The Queen of Soul Aretha Franklin continues to make history after she recently became the first woman to receive the Pulitzer Prize Special Citation since 1930.
The late singer received the honor on Monday for “her indelible contribution to American music and culture for more than five decades,” according to a statement from the Pulitzer board.
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The prize comes eight months after the iconic singer died from pancreatic cancer at the age of 76.
“Aretha is blessed and highly favored even in death. She’s continued to receive multiple awards — she’s received almost every award imaginable and now to get the Pulitzer Prize, it’s just amazing,” Sabrina Owens, Franklin’s niece and the executor of her estate, said in an interview with The Associated Press on Monday. “Aretha continues to bless us with her music and just paving the way for women going forward. It’s thrilling. She would be so happy right now.”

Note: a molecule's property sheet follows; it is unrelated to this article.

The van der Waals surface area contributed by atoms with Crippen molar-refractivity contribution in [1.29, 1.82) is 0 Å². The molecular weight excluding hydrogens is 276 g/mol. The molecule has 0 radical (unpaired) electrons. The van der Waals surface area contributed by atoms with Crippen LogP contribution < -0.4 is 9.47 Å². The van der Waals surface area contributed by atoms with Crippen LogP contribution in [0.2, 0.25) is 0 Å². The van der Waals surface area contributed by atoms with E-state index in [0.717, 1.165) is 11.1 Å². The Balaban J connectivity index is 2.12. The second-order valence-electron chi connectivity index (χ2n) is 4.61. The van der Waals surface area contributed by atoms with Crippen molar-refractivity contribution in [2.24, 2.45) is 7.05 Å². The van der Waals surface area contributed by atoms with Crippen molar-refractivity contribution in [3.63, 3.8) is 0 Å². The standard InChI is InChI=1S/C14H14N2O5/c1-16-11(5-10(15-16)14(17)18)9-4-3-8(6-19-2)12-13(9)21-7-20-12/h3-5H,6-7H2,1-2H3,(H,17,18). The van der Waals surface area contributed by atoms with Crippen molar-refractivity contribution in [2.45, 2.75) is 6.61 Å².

Franklin’s history-making Pulitzer Prize adds to her many firsts–including being the first woman admitted into the Rock & Roll Hall of Fame and the first woman to have 73 songs make the Billboard Top 100.
Past recipients of the citation include Duke Ellington, Bob Dylan, John Coltrane, Thelonious Monk, George Gershwin, Ray Bradbury, William Schuman, Milton Babbitt, Scott Joplin, Roger Sessions, Richard Rodgers, and Oscar Hammerstein II.
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